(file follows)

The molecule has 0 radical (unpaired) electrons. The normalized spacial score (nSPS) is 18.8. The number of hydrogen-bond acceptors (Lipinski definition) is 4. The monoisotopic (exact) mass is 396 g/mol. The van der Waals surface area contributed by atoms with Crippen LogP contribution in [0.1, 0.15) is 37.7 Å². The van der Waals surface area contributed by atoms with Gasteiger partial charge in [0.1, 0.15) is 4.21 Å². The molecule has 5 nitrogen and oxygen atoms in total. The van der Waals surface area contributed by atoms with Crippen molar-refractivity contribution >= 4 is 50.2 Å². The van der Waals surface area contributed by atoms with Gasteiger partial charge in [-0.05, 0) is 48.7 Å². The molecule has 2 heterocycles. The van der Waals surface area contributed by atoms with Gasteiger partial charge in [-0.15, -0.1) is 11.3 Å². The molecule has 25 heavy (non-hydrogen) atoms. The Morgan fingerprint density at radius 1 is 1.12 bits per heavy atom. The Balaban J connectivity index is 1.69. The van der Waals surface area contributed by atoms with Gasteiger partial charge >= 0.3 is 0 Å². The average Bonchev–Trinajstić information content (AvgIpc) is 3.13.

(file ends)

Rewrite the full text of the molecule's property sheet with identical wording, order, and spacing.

The molecule has 0 radical (unpaired) electrons. The normalized spacial score (nSPS) is 18.8. The number of hydrogen-bond acceptors (Lipinski definition) is 4. The monoisotopic (exact) mass is 396 g/mol. The van der Waals surface area contributed by atoms with Crippen LogP contribution in [0.1, 0.15) is 37.7 Å². The van der Waals surface area contributed by atoms with Gasteiger partial charge in [0.1, 0.15) is 4.21 Å². The molecule has 5 nitrogen and oxygen atoms in total. The van der Waals surface area contributed by atoms with Crippen molar-refractivity contribution >= 4 is 50.2 Å². The van der Waals surface area contributed by atoms with Gasteiger partial charge in [-0.05, 0) is 48.7 Å². The molecule has 2 heterocycles. The van der Waals surface area contributed by atoms with Gasteiger partial charge in [-0.15, -0.1) is 11.3 Å². The molecule has 25 heavy (non-hydrogen) atoms. The Morgan fingerprint density at radius 1 is 1.12 bits per heavy atom. The Balaban J connectivity index is 1.69. The van der Waals surface area contributed by atoms with Gasteiger partial charge >= 0.3 is 0 Å². The average Bonchev–Trinajstić information content (AvgIpc) is 3.13.